Anyway -- Did the family fortunes which prospered over preceding generations hit some turbulence as that wealth "allowed" Soames to indulge both in his art collecting and in a poorly conceived marriage to Irene (and then Annette) and Winifred to indulge in Montague Darte and his spendthrift and gambling ways?? Were both Soames and Winifred desperate to marry as rebellion against the dull bourgeois comfort of the Soames "dynasty" -- 

I could never figure out if Profond was a good witch or a bad witch  -- I love Michael Maloney the actor who plays him and his character is the rare source of humor or leavening, but why is he in England (on the lam?) and is he really as wealthy as he seems (or does he just have an amazing knack for ingratiating himself with the ladies?) There are moments when he seems to have evil intents, but then no.  Did Soame divorce Annette? Did she run off with Profund? Memory (and google) these details escape me .... 

Wealth also "allowed" Soames to build that intended "golden cage" of Robin Hill -- ostentatious and lavish enough to make most observers blame Irene if the marriage failed -- which of course it did.  

Edited by SusanSunflower
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I was super-impressed with the filming of Phillip's death:  that was very unusual!

 

Irene is a totally unsympathetic character.  While she appears to come to life when with "Phil" (seriously is that what they called him in the book?) she's so wrapped up in her own self pity, I cannot feel even a tiny bit sorry.  I so wanted June to deck her!  Verbally I thought she was doing a great job, stopped only by that slap from Irene.

 

Also, does she (Irene) have too many teeth for her mouth?  It looks like she has to make a huge effort to close her mouth.

 

I think she bears a striking resemblance to Eleanor Roosevelt.

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Indian Summer of a Forsyte, which is an "interlude" in the saga, was always my favorite part.  I tried to read the entire series back in the day, but except for this one it was a hard slog.  Anyway I enjoyed that story, and I enjoyed that episode in the first series.  It's probably the only one I would re-watch.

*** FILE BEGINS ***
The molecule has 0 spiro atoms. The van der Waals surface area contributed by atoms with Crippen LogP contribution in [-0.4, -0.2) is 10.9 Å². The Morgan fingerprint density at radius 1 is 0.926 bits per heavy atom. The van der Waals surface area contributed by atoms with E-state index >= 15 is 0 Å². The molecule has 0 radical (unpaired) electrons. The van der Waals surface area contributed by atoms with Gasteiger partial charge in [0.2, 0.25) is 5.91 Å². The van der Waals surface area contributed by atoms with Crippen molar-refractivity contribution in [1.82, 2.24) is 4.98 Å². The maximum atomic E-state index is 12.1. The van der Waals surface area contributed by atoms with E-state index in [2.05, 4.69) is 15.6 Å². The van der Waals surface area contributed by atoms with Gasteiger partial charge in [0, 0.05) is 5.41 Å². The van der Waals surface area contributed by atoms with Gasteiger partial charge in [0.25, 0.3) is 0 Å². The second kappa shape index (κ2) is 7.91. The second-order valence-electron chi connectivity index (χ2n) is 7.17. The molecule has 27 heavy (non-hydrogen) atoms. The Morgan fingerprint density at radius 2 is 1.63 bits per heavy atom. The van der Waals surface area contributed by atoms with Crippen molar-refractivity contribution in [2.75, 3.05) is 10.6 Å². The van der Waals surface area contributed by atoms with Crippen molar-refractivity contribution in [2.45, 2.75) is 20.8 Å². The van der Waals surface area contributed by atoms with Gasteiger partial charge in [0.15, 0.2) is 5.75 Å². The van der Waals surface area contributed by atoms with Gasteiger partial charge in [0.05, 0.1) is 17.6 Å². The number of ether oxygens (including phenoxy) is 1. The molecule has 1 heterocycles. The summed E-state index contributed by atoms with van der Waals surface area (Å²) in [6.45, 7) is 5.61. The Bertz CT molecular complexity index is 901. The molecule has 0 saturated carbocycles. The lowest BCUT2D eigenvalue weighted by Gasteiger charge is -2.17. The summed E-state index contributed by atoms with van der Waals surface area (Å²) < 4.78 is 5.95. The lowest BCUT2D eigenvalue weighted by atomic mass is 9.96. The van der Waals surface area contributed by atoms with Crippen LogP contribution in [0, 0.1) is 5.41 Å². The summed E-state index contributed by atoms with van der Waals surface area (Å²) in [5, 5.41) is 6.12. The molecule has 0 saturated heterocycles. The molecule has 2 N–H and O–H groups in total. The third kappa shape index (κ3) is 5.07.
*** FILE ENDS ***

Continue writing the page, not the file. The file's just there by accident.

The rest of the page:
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Indian Summer of a Forsyte, which is an "interlude" in the saga, was always my favorite part.  I tried to read the entire series back in the day, but except for this one it was a hard slog.  Anyway I enjoyed that story, and I enjoyed that episode in the first series.  It's probably the only one I would re-watch.

Was this only in the books?  Or was it part of the 2002 version as well.  Also, why was it your favorite.  Editorgrrl has alerted us that the movie version of 1950 is on Mon. july 6th with Errol Flynn.  Was he considered a good actor?? 

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I don't know if it was in the 2002 version.  It was an entire episode in the sixties version and beautifully done.  I think it was the reason I tried to read the books.

 

I liked it because in 1970 that was the kind of story I liked.  I didn't like Soames, I didn't like Fleur, I liked Winifred but I hated her husband, and that she stayed in that marriage irritated me (I didn't really appreciate then how a rich girl could get stuck with a bad husband, and her family usually wouldn't let her out of it).  I didn't like the way people behaved to each other, but Indian Summer was a sweet story, and finished with one in the eye for Soames, so it was a distressed damsel rescued story.

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I just watched "That Forsyte Woman" (1950) with Greer Garson, Errol Flynn, Walter Pidgeon.   It was excellent and Irene's relationship and behavior with Soames was much more believable. I also liked Flynn's portrayal of Soames which was as a hard-working driven successful lawyer.  Robert Young as Bossiny wasn't my idea of eye candy (it's hard to beat Ioan Gruffudd there) but all the characters were so much better grounded in reality.

Edited by DHDancer
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Can't believe all the Irene hate and pro Soames.  I'm only going from memory of seeing this show when it originally aired but I thought Soames was horrible.

I'm just happy that this if finally being shown again.

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Oh I think we all agree that Soames is horribly obsessive (I loved the story about the kitten he once had) but this portrayal of Irene as being so incredibly cold and unfeeling, and actually very lacking in social niceties within the home that it's not unreasonable to feel it's not a one-side issue.